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AstraZeneca approval will allow vaccinations to ramp up to 100,000 per week in February, says Varadkar

This week, around 50,000 vaccinations are expected to be completed.

Image: Shutterstock/REDPIXEL.PL

GOVERNMENT EXPECTS THE AstraZeneca vaccine to be approved by the European Medicines Agency on 29 January, Tánaiste Leo Varadkar has said.

This development would be “significant” in terms of Ireland’s vaccination numbers, said Varadkar, stating that it would pave the way for 100,000 weekly vaccinations here in February.

This week, around 50,000 vaccinations are expected to be completed. 

The AstraZeneca vaccine, which has been described as a game-changer, has been shown to prevent severe disease and stop people contracting Covid-19.

Health Minister Stephen Donnelly has said the Government plans to have 700,000 people vaccinated by the end of March.

This would include the priority groups such as those in long-term residential care, both staff and residents, frontline healthcare workers, and those aged over 70. 

In total, the government is aiming for almost four million people to be vaccinated by the end of September, Donnelly said.

Varadkar also told the Dáil that he will inquire as to whether AstraZeneca could be distributed within Ireland before approval to speed up the roll out. 

Hopsitals

During Leaders’ Questions, the Tánaiste also warned the Dáil that it remains a very precarious time for the Irish health system. 

“What is somewhat encouraging is the number of admissions to hospital yesterday was 149, but the number of discharges was 128, so the net increase, at least in the last day, was much smaller than in previous days,” says Varadkar.

“There is a glimmer of hope,” he said, stating that cases have been falling now for a number of days now.

“We may see the number of people being hospitalised, the total number of people hospitalised starting to fall in about a week’s time,” said Varadkar, with ICU admissions falling in about two weeks time.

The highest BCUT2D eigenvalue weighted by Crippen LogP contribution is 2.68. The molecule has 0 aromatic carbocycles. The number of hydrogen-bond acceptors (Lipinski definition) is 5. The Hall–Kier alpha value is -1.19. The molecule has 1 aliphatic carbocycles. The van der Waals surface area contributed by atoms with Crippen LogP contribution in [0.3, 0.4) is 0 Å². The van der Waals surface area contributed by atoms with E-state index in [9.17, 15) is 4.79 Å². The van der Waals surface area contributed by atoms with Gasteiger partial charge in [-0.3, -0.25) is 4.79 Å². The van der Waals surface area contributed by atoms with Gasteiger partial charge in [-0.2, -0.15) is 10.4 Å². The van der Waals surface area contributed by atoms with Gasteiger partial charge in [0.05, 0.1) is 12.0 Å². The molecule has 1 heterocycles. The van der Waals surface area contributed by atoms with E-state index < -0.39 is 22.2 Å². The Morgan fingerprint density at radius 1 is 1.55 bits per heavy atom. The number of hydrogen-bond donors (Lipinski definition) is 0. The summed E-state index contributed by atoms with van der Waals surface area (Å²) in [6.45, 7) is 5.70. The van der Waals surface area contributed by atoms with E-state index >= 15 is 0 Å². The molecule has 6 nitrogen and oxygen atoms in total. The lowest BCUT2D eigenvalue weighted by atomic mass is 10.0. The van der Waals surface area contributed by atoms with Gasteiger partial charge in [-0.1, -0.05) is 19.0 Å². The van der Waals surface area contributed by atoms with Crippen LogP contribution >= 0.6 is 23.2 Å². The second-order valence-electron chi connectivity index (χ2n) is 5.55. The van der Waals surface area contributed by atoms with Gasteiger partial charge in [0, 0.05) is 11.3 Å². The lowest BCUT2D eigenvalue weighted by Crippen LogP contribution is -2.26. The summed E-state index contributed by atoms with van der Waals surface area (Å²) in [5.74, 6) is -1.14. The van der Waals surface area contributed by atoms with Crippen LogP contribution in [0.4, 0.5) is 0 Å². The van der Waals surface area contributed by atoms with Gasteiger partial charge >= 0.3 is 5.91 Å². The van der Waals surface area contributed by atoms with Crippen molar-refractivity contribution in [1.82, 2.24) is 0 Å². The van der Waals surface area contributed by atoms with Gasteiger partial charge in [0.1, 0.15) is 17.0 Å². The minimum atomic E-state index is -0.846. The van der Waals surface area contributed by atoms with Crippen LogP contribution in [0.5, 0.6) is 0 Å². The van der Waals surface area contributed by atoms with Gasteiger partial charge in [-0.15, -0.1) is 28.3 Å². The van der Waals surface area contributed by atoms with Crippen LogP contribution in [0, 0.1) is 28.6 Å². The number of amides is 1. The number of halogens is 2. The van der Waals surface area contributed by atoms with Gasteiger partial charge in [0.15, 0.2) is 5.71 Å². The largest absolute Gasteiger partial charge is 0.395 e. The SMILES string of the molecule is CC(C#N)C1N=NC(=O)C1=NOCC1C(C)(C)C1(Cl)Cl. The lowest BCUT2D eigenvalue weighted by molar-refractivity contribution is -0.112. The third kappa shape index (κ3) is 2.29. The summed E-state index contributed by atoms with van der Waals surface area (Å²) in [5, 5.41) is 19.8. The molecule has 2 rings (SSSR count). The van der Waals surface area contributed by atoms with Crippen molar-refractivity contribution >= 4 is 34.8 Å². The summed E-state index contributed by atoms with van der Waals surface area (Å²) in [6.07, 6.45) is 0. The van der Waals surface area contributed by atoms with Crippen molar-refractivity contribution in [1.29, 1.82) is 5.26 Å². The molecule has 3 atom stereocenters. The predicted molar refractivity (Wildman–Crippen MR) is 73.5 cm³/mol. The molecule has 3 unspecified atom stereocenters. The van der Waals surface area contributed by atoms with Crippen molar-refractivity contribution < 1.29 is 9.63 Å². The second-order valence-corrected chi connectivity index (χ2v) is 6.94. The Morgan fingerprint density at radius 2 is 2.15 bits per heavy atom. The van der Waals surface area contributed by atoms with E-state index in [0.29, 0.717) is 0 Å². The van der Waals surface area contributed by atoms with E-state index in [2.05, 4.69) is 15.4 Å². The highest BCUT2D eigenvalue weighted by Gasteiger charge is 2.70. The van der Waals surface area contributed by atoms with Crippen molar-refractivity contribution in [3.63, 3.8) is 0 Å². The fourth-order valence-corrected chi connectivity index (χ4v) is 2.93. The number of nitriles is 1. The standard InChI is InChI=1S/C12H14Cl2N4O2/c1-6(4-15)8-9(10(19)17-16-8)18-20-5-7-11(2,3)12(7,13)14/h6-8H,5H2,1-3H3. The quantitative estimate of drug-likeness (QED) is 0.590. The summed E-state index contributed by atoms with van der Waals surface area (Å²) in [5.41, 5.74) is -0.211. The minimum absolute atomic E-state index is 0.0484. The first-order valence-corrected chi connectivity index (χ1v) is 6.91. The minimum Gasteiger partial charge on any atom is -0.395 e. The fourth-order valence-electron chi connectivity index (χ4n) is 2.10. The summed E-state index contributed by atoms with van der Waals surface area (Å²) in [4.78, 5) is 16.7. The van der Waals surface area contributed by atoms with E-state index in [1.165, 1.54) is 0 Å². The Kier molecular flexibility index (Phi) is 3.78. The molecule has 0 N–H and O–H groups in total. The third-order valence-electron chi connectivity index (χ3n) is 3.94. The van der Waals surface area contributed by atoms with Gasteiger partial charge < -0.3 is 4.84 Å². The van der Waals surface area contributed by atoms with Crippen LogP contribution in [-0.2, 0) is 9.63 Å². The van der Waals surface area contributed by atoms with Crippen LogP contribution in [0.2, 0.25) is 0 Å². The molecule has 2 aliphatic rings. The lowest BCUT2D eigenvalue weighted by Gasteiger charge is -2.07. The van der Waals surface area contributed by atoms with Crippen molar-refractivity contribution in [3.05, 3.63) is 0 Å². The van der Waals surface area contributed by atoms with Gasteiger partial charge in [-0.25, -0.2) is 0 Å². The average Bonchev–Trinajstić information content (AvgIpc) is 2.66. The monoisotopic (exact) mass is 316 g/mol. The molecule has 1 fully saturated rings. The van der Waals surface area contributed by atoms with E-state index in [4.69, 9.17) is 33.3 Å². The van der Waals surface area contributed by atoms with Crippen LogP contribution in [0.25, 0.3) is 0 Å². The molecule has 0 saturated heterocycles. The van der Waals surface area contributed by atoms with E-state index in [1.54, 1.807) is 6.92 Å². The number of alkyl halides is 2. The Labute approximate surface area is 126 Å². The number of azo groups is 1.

“But it will be a very difficult and very precarious and very dangerous situation for the next two weeks at the very least in our hospitals,” he said. 

Varadkar said there are 29 ICU adult beds free today, as well as pediatric beds.

Talks are ongoing with the private hospitals to secure their capacity if needed, he said, stating it would allow the use of up to 60% of their capacity.

On the issue of health care workers in the community not being vaccinated, Varadkar said many GPs and dentists had been in touch with him to raise their concerns

It is essential that they should be included within that second group of health workers, as should their staff, said the Tánaiste, who pointed out that they deal with the public and are at risk too.

“That’s something I’ll be taking up with the vaccine task force,” he said.

Meanwhile, Varadkar reassured people that it is okay to ask questions about the vaccine, stating that it is understandable that some people might be hesitant.

Limerick TD Richard O’Donoghue, who said before Christmas he would need to consult his GP before taking a vaccine, now says he will do so – but told the Dáil there should not be a stigma around asking questions.

“It is okay to ask questions. And yes, it is okay to have doubts, to seek reassurance and to seek information. I think that’s entirely reasonable. During my time practicing as a doctor, as a GP, I worked in vaccine clinics, and people would have questions and they would have concerns. And it was my job to answer their questions, give them accurate information, and assuage their concerns,” said Varadkar.

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He said the government’s philosophy is to engage and explain, “not to browbeat people into submission, or to patronise them”.

“It’s important that we should also talk about the vaccine. But that is not to say for a second that I think we should tolerate the kind of conspiracies that we see online or misinformation, and conspiracy theories, lies, and misinformation particularly, spread online which is wrong and should stop.

“But that should not be conflated with individuals, citizens, patients, who have concerns, who have questions, who want to know about side effects, who want to know about indemnity, who want to know about safety, and it’s entirely right that they should ask those questions,” said Varadkar.

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